University of Wisconsin Digital Collections
Link to University of Wisconsin Digital Collections
Link to University of Wisconsin Digital Collections
The State of Wisconsin Collection

Page View

Curtiss-Wedge, F.; Jones, Geo. O. (ed.) / History of Dunn County, Wisconsin

Chapter XIII: the county school system,   pp. 78-90

Page 79

apart (to be raised by taxation) to defray the expense and salary of the superin-
tendent of schools. The county school tax. aside from this, was $24,846.96.
The annual report of the county superintendent of schools to the county board
of education for the school year ending June 30. 1914, showed that there were then
in the county 134 school districts and 136 schoolhouses, in which 170 teachers were
employed. One new building had been erected during the year and a number of
schoolhouses had been remodeled. Of the teachers, 11 were men and 159 women.
There were 7,476 children of school age in the county, 5,222 of whom were enrolled
in the public schools and 384 in the parochial schools. The high schools (outside
Menomonie) had 14 graduates. The average daily attendance in all the schools in
the county (outside the city of Menomonie) for the year ending June 30, 1914,
was 3,398. The average yearly salary of teachers was: Rural-male, S337.03;
female, 8332.88. State Graded--male, S615.37; female, $528.83. High Schools
and Grades below-male, $833.67; female, $397.91. The total cost of maintaining
all the schools in the county (outside of the city of Menomonie) was $105,592.95.
One-day teachers' institutes were held in each of the following places: Eau Galle,
Knapp, Elk Mound, Wheeler, Boyceville, Downing, Colfax, Downsville and Ridge-
land. A two day institute conducted by F. S. Hyer of the Stevens Point Normal
School was held in Menomonie.
The state Graded Schools were those at Boyceville, Cedar Falls, Downsville,
Elk Mound, Eau Galle, Knapp, Ridgeland, Weston and Wheeler. The High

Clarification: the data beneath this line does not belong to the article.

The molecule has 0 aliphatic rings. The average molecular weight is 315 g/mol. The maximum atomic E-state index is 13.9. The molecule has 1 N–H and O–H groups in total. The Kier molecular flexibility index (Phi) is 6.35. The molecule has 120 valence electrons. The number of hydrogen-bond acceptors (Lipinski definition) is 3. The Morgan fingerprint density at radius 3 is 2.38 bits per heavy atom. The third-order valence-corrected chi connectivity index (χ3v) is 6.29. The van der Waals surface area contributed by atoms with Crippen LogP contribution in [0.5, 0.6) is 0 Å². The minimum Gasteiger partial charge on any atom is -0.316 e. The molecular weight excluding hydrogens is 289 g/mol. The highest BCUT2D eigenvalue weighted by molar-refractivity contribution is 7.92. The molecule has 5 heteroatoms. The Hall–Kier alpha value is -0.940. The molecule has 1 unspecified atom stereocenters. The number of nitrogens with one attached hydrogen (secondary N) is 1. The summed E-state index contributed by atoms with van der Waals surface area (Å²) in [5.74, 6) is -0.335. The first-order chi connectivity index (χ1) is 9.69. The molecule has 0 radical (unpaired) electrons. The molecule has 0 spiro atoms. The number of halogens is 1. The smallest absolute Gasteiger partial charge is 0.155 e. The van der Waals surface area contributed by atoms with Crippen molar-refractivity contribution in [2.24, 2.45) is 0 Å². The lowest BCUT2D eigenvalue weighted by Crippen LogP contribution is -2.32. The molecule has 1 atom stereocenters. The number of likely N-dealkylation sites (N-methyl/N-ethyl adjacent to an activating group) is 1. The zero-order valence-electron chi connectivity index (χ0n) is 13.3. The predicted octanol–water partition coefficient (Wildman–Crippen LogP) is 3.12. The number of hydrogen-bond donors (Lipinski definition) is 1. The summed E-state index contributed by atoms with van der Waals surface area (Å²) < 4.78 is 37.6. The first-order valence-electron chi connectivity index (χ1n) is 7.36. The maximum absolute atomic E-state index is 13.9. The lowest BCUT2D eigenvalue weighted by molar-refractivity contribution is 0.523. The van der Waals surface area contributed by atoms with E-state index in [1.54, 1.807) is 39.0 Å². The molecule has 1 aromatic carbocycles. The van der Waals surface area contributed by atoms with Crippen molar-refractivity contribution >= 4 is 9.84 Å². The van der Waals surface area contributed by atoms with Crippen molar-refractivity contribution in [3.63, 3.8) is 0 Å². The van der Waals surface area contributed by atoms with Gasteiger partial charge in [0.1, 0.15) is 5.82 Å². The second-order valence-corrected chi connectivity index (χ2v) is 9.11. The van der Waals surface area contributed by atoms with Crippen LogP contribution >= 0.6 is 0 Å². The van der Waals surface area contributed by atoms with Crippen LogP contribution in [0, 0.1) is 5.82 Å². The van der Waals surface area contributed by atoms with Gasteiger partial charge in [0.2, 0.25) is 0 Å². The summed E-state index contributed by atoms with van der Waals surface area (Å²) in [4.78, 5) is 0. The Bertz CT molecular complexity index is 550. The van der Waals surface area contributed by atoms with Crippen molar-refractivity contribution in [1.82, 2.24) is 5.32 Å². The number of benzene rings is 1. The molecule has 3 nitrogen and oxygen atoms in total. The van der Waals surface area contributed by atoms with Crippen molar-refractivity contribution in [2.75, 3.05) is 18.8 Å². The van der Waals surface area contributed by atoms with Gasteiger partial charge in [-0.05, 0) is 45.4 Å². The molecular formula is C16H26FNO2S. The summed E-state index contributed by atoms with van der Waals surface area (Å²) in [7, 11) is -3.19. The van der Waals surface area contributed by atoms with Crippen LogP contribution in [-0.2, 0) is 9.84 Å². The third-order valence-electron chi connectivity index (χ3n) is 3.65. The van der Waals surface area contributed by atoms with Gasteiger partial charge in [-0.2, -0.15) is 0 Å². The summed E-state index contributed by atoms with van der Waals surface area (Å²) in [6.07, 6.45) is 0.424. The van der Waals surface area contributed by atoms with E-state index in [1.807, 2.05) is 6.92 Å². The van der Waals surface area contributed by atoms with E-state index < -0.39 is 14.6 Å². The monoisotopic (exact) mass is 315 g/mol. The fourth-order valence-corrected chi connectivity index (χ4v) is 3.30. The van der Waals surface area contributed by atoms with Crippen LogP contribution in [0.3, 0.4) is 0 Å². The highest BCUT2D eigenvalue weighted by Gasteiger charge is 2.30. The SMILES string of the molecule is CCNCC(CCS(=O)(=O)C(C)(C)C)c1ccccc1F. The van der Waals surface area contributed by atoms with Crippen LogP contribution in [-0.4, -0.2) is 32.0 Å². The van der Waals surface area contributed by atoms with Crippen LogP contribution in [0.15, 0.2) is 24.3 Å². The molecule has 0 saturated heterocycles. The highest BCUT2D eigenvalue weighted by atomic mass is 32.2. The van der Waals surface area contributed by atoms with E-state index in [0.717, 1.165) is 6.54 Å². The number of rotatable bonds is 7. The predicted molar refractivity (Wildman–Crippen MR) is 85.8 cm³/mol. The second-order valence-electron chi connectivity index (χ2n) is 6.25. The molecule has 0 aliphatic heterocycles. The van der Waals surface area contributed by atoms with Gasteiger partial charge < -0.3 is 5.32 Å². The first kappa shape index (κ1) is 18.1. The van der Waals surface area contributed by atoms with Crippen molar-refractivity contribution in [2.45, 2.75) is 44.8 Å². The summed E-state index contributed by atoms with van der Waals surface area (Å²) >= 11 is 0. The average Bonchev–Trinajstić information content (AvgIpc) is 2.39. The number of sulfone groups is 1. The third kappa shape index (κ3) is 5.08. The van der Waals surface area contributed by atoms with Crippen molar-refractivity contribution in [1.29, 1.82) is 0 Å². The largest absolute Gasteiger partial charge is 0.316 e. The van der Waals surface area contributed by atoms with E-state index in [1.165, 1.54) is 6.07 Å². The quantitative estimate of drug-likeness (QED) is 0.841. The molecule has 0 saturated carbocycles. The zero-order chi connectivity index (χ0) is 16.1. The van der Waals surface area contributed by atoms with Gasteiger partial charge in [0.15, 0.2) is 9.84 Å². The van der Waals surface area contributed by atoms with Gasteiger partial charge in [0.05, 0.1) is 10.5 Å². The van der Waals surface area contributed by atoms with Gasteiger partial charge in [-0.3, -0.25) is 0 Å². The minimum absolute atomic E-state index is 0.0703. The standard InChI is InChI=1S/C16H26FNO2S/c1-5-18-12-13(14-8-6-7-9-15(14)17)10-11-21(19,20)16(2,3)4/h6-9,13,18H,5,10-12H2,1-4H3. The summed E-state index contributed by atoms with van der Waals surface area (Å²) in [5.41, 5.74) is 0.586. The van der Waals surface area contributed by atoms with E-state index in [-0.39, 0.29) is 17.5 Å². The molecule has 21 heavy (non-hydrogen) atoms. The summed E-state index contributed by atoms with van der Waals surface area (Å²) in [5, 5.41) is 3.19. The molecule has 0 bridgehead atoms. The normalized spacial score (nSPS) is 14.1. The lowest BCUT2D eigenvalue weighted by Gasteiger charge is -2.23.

Schools were those at Colfax and Downing. The report (containing other items
not here included) was signed by Dona A. Taylor, county superintendent.
The report of County Superintendent Dona A. Taylor for the school year ending
June 30, 1915, showed that most of the school buildings had been improved during
the previous summer. There was an additional school district and schoolhouse,
and 169 teachers had been employed-one less than in the previous school year.
Th, average daily attendance was 3,410. There was an increased interest in pen-
manship, with better results shown in the pupils' work. The last legislature having
passed a law providing for the appointment of a supervising teacher in each county,
Dunn County had obtained the services of Miss Theresa A. Leinenkugel, who for
six years had been county superintendent in Eau Claire County. There were six
graduates from the high schools.
Mr. Taylor was cointy superintendent also for the year ending June 30, 1916.
His report for that year showed 30 graduates from the high schools, a large increase
over the two or more previous years. The cost of maintenance was $108,381.22.
Two children's Reading Circles had been formed, one at Sand Creek and the other in
the Knapp Settlement School.
Dona A. Taylor was succeeded as county superintendent by Theresa A. Leinen-
kugel, the previous supervising teacher, and her report for the year ending June 30,
1917, showed the number of children of school age in Dunn iCounty (outside the
city of Menomonie) to be 7,567, of which 5,185 were enrolled in the public schools.
There were 171 teachers, of whom 16 were men and 155 women. The total cost
of maintenance (outside the city of Menomonie) was $112,785.90. In August, 1917,
a Teachers' Institute was held for a week, and on September 15, the same vear, a
State Graded Teachers' Meeting was held in the assembly room of the Dunn County
Normal School-the first of its kind ever held in Dunn County. Reading Circle
work was progressing rapidly in the county. Miss Anna Ryss, formerly of River
Falls State Normal School, was appointed supervising teacher.
Miss Leinenkugel's report for the year ending June 30, 1918, mentioned the
formation of a new school district (No. 4 in the town of Sand Creek) and building
of a schoolhouse there; also the construction of a schoolhouse in District No. 2 in
the same town. There was a somewhat smaller enrollment this year, namely,
4,664. There were 174 teachers, and the cost of maintenance was $154,338.66.
Teachers' meetings were held in all the larger villages, and a five day Institute was
held in Menomonie, August 12 to 16 inclusive. The report mentioned the sale of
thrift stamps and war savings stamps by the children,.beginning in December, 1917;
also the organization of War Savings Societies. Since the beginning of the war

Go up to Top of Page